This is Part 2 of our blog posts on Conservation Covenants (“CC”). If you missed it, Part 1 can be found here .
Enforcement of a CC
What can be enforced?
If breached the following in a CC agreement can be enforced:
- a provision which meets the conditions of a CC and therefore is given statutory effect (see Part 1 )
- a provision which does not meet those conditions but which is nevertheless also given statutory effect because it is or should be treated as being ancillary to such a provision. Examples include where it relates to the performance of such a provision e.g. provision for payment for work done on the land or provision relating to the way in which work is to be performed, or provision for public access to the land.
The above are referred to as obligations under a CC (see Part 1 ). A negative obligation (not to do something) means the party must not breach it or allow/suffer others to breach it and a positive obligation (to do something) means there is a responsibility on the party to ensure that it is performed.
Who can enforce and who can be enforced against?
Where a landowner breaches its obligation under a CC, it is enforceable by the responsible body. Where a responsible body breaches any obligation on it under a CC, it is enforceable by anyone who holds the relevant qualifying estate (or an estate derived from it) at that time i.e. that might include a successor in title and exclude the original covenantor.
The limitation period is 6 years (the same as an action founded on simple contract)
Defence to enforcement for a breach of an obligation
It will be a defence where the breach occurred:
- because of something beyond the defendant’s control;
- as a result of something done in an emergency to prevent loss of life or injury (for example, to control flood water);
- in circumstances where it is not possible to comply with an obligation under a CC without breaching a statutory control applying as a result of the designation of the land for a public purpose (e.g. as a SSSI), provided that designation was after the CC was created and, in the event that the defence is relied on only because of a failure to obtain authorisation (e.g. from Natural England) that would have enabled compliance with the obligation, the defendant can show that they took all reasonable steps to obtain such an authorisation;
- but where, for responsible bodies, the defence of statutory authority applies
Available remedies in the event of successful enforcement
- Other equitable remedies e.g. specific performance of an obligation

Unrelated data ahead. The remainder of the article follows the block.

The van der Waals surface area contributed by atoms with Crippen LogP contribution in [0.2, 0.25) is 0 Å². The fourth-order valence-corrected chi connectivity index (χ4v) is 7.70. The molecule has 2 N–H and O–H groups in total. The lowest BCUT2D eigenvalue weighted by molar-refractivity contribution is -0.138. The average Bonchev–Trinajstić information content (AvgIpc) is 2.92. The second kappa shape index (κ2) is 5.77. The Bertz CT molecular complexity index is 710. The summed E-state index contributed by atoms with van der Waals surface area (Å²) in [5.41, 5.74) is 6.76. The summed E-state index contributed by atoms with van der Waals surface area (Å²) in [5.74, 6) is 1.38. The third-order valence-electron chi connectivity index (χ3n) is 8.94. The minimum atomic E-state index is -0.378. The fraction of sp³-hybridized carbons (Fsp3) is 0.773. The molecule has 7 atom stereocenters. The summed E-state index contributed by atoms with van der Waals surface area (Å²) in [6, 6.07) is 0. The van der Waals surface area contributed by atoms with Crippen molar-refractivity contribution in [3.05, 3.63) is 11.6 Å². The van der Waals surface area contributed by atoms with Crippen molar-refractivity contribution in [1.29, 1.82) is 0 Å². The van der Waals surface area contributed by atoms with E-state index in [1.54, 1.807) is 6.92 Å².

- Damages (contract principles apply e.g. remoteness), compensatory and exemplary (to ensure landowners do not profit from any breach)
- Order for payment of an amount due under the obligation under the CC
The public interest in the performance of the obligation concerned will be taken into account by the court when considering equitable relief.
Modifying or discharging obligations under a CC
A landowner and responsible body can agree in writing to modify or discharge one or more of any obligation(s) under a CC in relation to part or all of the land which is subject to it or them (insofar as it relates to the landowner’s estate). Where all of a landowner’s land is released from all or the only obligation applicable to it under the CC then this will discharge the CC.
In the absence of any agreement, an application may be made to the Upper Tribunal (Lands Chamber) for modification or discharge of a CC or any obligation thereunder on grounds specific to CCs. An application cannot be made under s.84(1) Law of Property Act 1925, which is the means by which an ‘ordinary’ restrictive covenant can be discharged on the grounds therein.
If permission is granted by the High Court or County Court, an application to modify or discharge a CC can be made to the Upper Tribunal (Lands Chamber) in response to (and with the effect of suspending) proceedings brought to enforce an obligation under a CC.
Declaration as to CCs
The High Court, County Court or the Upper Tribunal, on application by any person interested, may make a declaration as to:
- the validity of a CC;
- whether land is subject to an obligation under a CC;
- who is bound by or has the benefit of such an obligation;
- the true construction (i.e. the meaning) of such an obligation.
Charles Forrest is a barrister at Francis Taylor Building.
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